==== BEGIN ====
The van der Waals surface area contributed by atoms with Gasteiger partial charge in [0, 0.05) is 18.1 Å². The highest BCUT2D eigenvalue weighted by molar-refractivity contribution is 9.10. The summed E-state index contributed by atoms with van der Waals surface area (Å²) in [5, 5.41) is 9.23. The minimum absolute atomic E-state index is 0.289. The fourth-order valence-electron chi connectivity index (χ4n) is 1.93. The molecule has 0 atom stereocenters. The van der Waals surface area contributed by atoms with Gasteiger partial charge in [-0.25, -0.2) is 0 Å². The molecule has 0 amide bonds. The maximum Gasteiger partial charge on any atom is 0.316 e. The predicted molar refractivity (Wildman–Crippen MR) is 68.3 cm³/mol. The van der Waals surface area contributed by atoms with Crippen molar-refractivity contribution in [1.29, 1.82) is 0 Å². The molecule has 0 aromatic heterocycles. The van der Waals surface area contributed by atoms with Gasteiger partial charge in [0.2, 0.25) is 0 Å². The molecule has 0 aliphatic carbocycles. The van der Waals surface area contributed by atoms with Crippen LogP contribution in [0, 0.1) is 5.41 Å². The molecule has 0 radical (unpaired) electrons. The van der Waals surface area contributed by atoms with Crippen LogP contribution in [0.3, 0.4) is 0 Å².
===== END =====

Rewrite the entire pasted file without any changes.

The van der Waals surface area contributed by atoms with Gasteiger partial charge in [0, 0.05) is 18.1 Å². The highest BCUT2D eigenvalue weighted by molar-refractivity contribution is 9.10. The summed E-state index contributed by atoms with van der Waals surface area (Å²) in [5, 5.41) is 9.23. The minimum absolute atomic E-state index is 0.289. The fourth-order valence-electron chi connectivity index (χ4n) is 1.93. The molecule has 0 atom stereocenters. The van der Waals surface area contributed by atoms with Gasteiger partial charge in [-0.25, -0.2) is 0 Å². The molecule has 0 amide bonds. The maximum Gasteiger partial charge on any atom is 0.316 e. The predicted molar refractivity (Wildman–Crippen MR) is 68.3 cm³/mol. The van der Waals surface area contributed by atoms with Crippen molar-refractivity contribution in [1.29, 1.82) is 0 Å². The molecule has 0 aromatic heterocycles. The van der Waals surface area contributed by atoms with Gasteiger partial charge in [0.2, 0.25) is 0 Å². The molecule has 0 aliphatic carbocycles. The van der Waals surface area contributed by atoms with Crippen LogP contribution in [0, 0.1) is 5.41 Å². The molecule has 0 radical (unpaired) electrons. The van der Waals surface area contributed by atoms with Crippen LogP contribution in [0.3, 0.4) is 0 Å².